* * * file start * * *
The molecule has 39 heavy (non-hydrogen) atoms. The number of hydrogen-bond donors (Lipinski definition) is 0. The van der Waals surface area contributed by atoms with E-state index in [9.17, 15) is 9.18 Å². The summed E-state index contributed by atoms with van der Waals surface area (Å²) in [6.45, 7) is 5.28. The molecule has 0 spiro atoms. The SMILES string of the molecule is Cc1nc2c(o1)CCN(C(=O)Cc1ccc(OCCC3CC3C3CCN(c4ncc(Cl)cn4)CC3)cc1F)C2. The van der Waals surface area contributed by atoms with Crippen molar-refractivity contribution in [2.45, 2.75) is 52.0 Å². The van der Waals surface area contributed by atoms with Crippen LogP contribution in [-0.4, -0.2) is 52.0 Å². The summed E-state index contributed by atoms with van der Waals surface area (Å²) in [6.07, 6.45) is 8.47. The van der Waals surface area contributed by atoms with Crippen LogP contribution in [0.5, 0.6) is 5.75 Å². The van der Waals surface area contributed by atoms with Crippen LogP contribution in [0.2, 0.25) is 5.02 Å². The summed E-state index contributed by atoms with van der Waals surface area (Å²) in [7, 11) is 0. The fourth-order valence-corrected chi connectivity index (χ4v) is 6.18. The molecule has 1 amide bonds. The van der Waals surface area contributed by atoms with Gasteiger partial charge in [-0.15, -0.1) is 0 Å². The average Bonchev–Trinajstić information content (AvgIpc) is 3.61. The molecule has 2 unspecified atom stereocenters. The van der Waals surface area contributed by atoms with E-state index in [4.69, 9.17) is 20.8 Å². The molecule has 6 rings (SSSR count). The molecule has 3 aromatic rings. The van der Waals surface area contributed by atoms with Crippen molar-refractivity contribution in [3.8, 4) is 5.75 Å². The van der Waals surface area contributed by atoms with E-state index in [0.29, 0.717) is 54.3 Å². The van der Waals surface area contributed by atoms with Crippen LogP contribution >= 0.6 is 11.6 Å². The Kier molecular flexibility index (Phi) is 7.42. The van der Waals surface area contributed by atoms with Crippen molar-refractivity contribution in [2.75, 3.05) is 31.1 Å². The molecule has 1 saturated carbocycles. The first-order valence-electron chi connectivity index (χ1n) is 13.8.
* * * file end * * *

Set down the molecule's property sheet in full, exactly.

The molecule has 39 heavy (non-hydrogen) atoms. The number of hydrogen-bond donors (Lipinski definition) is 0. The van der Waals surface area contributed by atoms with E-state index in [9.17, 15) is 9.18 Å². The summed E-state index contributed by atoms with van der Waals surface area (Å²) in [6.45, 7) is 5.28. The molecule has 0 spiro atoms. The SMILES string of the molecule is Cc1nc2c(o1)CCN(C(=O)Cc1ccc(OCCC3CC3C3CCN(c4ncc(Cl)cn4)CC3)cc1F)C2. The van der Waals surface area contributed by atoms with Crippen molar-refractivity contribution in [2.45, 2.75) is 52.0 Å². The van der Waals surface area contributed by atoms with Crippen LogP contribution in [-0.4, -0.2) is 52.0 Å². The summed E-state index contributed by atoms with van der Waals surface area (Å²) in [6.07, 6.45) is 8.47. The van der Waals surface area contributed by atoms with Crippen LogP contribution in [0.5, 0.6) is 5.75 Å². The van der Waals surface area contributed by atoms with Crippen LogP contribution in [0.2, 0.25) is 5.02 Å². The summed E-state index contributed by atoms with van der Waals surface area (Å²) in [7, 11) is 0. The fourth-order valence-corrected chi connectivity index (χ4v) is 6.18. The molecule has 1 amide bonds. The van der Waals surface area contributed by atoms with Gasteiger partial charge in [-0.15, -0.1) is 0 Å². The average Bonchev–Trinajstić information content (AvgIpc) is 3.61. The molecule has 2 unspecified atom stereocenters. The van der Waals surface area contributed by atoms with E-state index in [4.69, 9.17) is 20.8 Å². The molecule has 6 rings (SSSR count). The molecule has 3 aromatic rings. The van der Waals surface area contributed by atoms with Crippen molar-refractivity contribution in [3.8, 4) is 5.75 Å². The van der Waals surface area contributed by atoms with E-state index in [0.29, 0.717) is 54.3 Å². The van der Waals surface area contributed by atoms with Crippen LogP contribution >= 0.6 is 11.6 Å². The Kier molecular flexibility index (Phi) is 7.42. The van der Waals surface area contributed by atoms with Crippen molar-refractivity contribution in [2.75, 3.05) is 31.1 Å². The molecule has 1 saturated carbocycles. The first-order valence-electron chi connectivity index (χ1n) is 13.8.